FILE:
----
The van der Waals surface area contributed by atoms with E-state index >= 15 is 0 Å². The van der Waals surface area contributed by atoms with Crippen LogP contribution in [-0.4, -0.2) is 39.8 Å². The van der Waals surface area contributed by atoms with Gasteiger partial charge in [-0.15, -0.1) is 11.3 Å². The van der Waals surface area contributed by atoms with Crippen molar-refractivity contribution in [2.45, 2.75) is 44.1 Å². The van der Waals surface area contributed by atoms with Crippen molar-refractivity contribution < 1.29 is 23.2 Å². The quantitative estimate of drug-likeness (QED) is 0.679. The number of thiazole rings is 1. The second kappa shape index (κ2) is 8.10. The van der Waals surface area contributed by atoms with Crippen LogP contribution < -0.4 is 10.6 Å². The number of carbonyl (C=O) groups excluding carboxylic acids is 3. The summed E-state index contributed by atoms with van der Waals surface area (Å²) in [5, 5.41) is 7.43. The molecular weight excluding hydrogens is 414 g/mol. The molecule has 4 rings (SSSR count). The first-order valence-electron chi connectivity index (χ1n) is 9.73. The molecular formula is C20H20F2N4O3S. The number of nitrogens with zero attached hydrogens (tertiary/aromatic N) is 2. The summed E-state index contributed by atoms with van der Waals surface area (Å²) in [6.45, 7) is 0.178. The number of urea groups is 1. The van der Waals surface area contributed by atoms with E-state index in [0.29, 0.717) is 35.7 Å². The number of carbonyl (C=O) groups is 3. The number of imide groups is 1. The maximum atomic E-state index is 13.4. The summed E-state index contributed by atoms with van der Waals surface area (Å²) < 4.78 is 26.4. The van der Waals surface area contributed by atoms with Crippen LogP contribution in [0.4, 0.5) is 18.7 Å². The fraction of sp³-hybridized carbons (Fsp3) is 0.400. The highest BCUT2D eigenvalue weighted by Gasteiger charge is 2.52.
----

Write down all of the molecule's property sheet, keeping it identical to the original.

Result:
The van der Waals surface area contributed by atoms with E-state index >= 15 is 0 Å². The van der Waals surface area contributed by atoms with Crippen LogP contribution in [-0.4, -0.2) is 39.8 Å². The van der Waals surface area contributed by atoms with Gasteiger partial charge in [-0.15, -0.1) is 11.3 Å². The van der Waals surface area contributed by atoms with Crippen molar-refractivity contribution in [2.45, 2.75) is 44.1 Å². The van der Waals surface area contributed by atoms with Crippen molar-refractivity contribution < 1.29 is 23.2 Å². The quantitative estimate of drug-likeness (QED) is 0.679. The number of thiazole rings is 1. The second kappa shape index (κ2) is 8.10. The van der Waals surface area contributed by atoms with Crippen LogP contribution < -0.4 is 10.6 Å². The number of carbonyl (C=O) groups excluding carboxylic acids is 3. The summed E-state index contributed by atoms with van der Waals surface area (Å²) in [5, 5.41) is 7.43. The molecular weight excluding hydrogens is 414 g/mol. The molecule has 4 rings (SSSR count). The first-order valence-electron chi connectivity index (χ1n) is 9.73. The molecular formula is C20H20F2N4O3S. The number of nitrogens with zero attached hydrogens (tertiary/aromatic N) is 2. The summed E-state index contributed by atoms with van der Waals surface area (Å²) in [6.45, 7) is 0.178. The number of urea groups is 1. The van der Waals surface area contributed by atoms with E-state index in [0.29, 0.717) is 35.7 Å². The number of carbonyl (C=O) groups is 3. The number of imide groups is 1. The maximum atomic E-state index is 13.4. The summed E-state index contributed by atoms with van der Waals surface area (Å²) < 4.78 is 26.4. The van der Waals surface area contributed by atoms with Crippen LogP contribution in [0.4, 0.5) is 18.7 Å². The fraction of sp³-hybridized carbons (Fsp3) is 0.400. The highest BCUT2D eigenvalue weighted by Gasteiger charge is 2.52.